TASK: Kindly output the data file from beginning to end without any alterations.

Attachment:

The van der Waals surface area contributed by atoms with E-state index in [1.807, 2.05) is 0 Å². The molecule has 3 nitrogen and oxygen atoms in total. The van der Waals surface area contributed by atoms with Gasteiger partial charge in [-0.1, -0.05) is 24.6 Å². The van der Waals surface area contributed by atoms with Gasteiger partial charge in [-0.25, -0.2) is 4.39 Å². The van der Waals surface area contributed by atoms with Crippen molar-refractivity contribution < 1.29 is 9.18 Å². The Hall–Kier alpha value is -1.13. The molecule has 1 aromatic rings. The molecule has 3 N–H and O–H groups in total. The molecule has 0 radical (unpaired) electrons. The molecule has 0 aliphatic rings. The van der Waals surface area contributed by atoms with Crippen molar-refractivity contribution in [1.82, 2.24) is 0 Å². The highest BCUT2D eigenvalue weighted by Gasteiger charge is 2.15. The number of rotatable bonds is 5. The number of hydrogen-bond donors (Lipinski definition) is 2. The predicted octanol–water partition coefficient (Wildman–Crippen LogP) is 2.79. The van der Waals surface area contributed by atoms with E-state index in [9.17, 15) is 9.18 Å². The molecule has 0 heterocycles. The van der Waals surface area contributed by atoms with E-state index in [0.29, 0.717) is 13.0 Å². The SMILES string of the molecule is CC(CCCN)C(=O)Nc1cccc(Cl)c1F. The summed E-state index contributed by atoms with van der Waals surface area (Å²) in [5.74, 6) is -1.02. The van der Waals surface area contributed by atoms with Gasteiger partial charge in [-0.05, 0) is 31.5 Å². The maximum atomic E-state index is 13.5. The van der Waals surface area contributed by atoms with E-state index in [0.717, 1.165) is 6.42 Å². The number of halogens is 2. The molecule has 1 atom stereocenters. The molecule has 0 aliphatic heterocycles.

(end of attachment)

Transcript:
The van der Waals surface area contributed by atoms with E-state index in [1.807, 2.05) is 0 Å². The molecule has 3 nitrogen and oxygen atoms in total. The van der Waals surface area contributed by atoms with Gasteiger partial charge in [-0.1, -0.05) is 24.6 Å². The van der Waals surface area contributed by atoms with Gasteiger partial charge in [-0.25, -0.2) is 4.39 Å². The van der Waals surface area contributed by atoms with Crippen molar-refractivity contribution < 1.29 is 9.18 Å². The Hall–Kier alpha value is -1.13. The molecule has 1 aromatic rings. The molecule has 3 N–H and O–H groups in total. The molecule has 0 radical (unpaired) electrons. The molecule has 0 aliphatic rings. The van der Waals surface area contributed by atoms with Crippen molar-refractivity contribution in [1.82, 2.24) is 0 Å². The highest BCUT2D eigenvalue weighted by Gasteiger charge is 2.15. The number of rotatable bonds is 5. The number of hydrogen-bond donors (Lipinski definition) is 2. The predicted octanol–water partition coefficient (Wildman–Crippen LogP) is 2.79. The van der Waals surface area contributed by atoms with E-state index in [9.17, 15) is 9.18 Å². The molecule has 0 heterocycles. The van der Waals surface area contributed by atoms with E-state index in [0.29, 0.717) is 13.0 Å². The SMILES string of the molecule is CC(CCCN)C(=O)Nc1cccc(Cl)c1F. The summed E-state index contributed by atoms with van der Waals surface area (Å²) in [5.74, 6) is -1.02. The van der Waals surface area contributed by atoms with Gasteiger partial charge in [-0.05, 0) is 31.5 Å². The maximum atomic E-state index is 13.5. The van der Waals surface area contributed by atoms with E-state index in [0.717, 1.165) is 6.42 Å². The number of halogens is 2. The molecule has 1 atom stereocenters. The molecule has 0 aliphatic heterocycles.